- Do you reflect with curiosity on your own thoughts, feelings, and behaviors? If not, consider how doing so might help increase your self-awareness and your ability to Choose Your Attitude.
Want to Implement FISH! in your organization?
Are you a leader? Do you train others? Do you want others to be leaders?
Charthouse Learning, the creator of the world-famous, award-winning, FISH! film is offering an in-person, 2-day workshop, interactive Train-the-Trainer lead by our Senior Trainer this April in Minneapolis, MN.
During our time together you’ll learn how to:
- Share the motivation and foundation of FISH!
- Introduce the FISH! film with the four practices.
- Present the invitation to apply the practices in everyday interaction with others.
- Build a sustainability and reinforcement program to transform the culture.
- Pick up tips from other FISH! Philosophers and develop a strategy to embed the practices into the DNA of your culture.
- Create an energized organization that is the “first choice” for employees, faculty, staff, leaders, and customers.
Plus, you will learn how to create a workplace where people choose to “be and bring” their best self everywhere, every day.
At the FISH! Train the Trainer you will:
- Dive Deep: Discover The FISH! Philosophy – full of “A-ha!” takeaways and perspective-shifting realizations.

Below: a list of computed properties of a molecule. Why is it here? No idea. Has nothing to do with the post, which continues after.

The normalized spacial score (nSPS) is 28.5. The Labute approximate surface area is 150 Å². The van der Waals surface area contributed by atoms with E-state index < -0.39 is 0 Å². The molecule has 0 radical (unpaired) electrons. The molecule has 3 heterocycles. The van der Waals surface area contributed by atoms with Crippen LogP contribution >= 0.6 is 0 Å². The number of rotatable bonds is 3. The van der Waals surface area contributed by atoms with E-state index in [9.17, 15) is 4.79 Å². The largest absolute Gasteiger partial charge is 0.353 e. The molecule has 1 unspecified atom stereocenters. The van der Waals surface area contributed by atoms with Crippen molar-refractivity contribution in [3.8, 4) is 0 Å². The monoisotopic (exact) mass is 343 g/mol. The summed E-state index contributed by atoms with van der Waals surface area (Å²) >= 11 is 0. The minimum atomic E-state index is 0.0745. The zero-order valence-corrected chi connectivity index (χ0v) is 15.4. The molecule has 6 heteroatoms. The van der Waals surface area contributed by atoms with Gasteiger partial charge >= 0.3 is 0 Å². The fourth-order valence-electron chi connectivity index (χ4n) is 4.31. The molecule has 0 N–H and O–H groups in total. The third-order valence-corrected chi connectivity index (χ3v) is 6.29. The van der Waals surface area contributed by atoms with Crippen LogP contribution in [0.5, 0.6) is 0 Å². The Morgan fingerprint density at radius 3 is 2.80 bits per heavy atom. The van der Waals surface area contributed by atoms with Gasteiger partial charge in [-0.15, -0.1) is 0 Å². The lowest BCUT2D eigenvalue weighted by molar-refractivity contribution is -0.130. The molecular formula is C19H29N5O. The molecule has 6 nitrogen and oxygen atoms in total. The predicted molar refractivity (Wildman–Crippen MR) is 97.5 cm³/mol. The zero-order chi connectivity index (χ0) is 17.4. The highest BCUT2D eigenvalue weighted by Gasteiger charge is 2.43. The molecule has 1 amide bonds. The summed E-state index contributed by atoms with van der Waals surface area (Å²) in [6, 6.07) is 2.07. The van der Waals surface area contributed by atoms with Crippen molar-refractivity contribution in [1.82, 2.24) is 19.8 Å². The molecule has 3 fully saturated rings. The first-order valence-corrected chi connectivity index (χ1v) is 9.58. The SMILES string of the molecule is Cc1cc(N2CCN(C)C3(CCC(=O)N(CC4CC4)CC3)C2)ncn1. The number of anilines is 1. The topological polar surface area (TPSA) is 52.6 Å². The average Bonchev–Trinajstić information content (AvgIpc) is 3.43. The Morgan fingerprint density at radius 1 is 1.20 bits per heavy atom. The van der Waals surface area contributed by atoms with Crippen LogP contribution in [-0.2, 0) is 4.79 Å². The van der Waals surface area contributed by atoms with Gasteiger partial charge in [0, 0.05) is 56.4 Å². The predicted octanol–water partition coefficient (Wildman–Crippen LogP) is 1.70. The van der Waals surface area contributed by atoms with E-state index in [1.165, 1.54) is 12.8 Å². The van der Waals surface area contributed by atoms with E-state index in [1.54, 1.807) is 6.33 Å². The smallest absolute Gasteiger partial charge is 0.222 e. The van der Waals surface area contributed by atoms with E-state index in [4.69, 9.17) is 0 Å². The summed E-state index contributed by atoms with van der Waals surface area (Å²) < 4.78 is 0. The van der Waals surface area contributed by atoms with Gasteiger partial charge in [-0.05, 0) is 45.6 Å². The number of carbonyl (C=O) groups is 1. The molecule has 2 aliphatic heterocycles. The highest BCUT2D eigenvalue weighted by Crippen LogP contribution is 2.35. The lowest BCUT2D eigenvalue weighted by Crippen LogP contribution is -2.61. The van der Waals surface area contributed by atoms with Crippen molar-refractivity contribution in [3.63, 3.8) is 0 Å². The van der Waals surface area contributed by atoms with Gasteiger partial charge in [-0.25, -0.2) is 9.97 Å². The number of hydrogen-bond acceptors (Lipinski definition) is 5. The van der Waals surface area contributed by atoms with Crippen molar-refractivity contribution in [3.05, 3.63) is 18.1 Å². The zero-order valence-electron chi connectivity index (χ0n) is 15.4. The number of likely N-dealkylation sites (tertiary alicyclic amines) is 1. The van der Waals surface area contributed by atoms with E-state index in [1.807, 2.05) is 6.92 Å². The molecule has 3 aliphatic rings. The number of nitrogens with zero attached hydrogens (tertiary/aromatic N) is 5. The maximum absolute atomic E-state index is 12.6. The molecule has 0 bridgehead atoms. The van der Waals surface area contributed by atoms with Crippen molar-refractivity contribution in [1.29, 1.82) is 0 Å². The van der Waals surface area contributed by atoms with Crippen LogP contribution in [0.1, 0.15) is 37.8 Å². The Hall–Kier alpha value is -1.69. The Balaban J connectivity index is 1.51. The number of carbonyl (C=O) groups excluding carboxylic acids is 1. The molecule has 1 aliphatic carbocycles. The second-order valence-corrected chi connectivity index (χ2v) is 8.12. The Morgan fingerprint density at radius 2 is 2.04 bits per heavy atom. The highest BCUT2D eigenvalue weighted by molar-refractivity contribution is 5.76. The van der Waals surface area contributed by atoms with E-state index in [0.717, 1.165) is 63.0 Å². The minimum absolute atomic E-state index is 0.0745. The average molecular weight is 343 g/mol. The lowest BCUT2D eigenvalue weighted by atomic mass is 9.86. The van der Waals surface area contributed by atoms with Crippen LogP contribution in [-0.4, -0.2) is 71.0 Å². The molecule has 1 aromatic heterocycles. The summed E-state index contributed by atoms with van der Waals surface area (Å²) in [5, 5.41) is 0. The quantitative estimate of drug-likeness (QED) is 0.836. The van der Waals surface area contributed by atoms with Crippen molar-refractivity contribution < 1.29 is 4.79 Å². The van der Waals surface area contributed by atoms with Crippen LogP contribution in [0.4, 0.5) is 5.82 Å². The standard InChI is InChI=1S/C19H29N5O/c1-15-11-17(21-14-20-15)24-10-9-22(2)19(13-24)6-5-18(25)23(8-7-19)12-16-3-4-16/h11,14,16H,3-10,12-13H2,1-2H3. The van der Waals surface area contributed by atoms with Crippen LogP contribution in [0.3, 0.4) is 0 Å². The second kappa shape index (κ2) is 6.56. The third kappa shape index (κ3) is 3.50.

- Transform: Make the four FISH! practices – Play, Be There, Make Their Day and Choose Your Attitude – an essential part of your professional and personal skill set.
- Discover: Learn practical ways to apply the FISH! practices to improve teamwork, service, leadership, retention and performance.
- Develop: Brainstorm strategies to embed The FISH! Philosophy into the DNA of your culture, strengthening your mission, vision and values.
- Collaborate: Learn and laugh with like-minded folks from across the globe.
Click Here for More FISH! Train the Trainer Information
Whether you work in business, education, or healthcare, FISH! offers accessible, intuitive solutions to empower your workers, bring your team together, and introduce Play into your organization. We invite you to contact us today at 800.695.4534 or firstname.lastname@example.org to speak with our cultural specialists, who will help you find the right FISH! Philosophy solutions that will nurture your organizational culture and motivate your team!